In so many photographs of the disenfranchised, subjects are shot to look wise and dignified, as if there is something ennobling about suffering. We like these images for their optimism—all that serenity makes the squalor more palatable. But all too often, when people are locked up, they lose their dignity. Psychiatric patients rarely look transcendent—mostly, they seem frightened, vacant, miserable. But shooting honest, brutal images presents another problem: That can be too much to bear. We peer in at the patients behind the iron bars and wonder if it might actually be safer with them in there. Once you meet the patients, they’re not so easy to push out of your mind. If you go into the children’s ward, you’ll hear kids screaming, banging their heads against the wall. Those could be your children. That’s the part I can’t show you.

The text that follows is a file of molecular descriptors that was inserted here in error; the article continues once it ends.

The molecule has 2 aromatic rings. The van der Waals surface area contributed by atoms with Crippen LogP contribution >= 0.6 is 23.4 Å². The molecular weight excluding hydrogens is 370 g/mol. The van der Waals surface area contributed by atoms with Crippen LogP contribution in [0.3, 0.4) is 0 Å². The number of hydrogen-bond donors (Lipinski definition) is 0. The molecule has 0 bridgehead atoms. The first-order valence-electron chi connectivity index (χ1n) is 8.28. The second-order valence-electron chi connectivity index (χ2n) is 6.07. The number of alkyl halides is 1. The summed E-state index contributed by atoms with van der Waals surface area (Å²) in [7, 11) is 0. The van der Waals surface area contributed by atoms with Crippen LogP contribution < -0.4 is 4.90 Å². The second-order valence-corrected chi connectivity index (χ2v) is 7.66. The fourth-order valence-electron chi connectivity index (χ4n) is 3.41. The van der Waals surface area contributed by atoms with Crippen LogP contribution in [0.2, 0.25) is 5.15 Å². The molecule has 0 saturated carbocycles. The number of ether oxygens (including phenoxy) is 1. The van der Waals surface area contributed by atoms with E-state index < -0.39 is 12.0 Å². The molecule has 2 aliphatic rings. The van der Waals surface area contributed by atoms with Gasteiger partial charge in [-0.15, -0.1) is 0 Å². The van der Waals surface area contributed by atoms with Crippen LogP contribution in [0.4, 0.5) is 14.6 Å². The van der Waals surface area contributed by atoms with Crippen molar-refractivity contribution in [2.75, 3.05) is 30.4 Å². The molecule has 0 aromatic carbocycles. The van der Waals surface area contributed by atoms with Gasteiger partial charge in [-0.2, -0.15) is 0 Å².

Eugene Richards, “Out of Mind, Out of Sight: Inside the Psychiatric Hospitals the World Forgot,” in Mother Jones, March/April 2009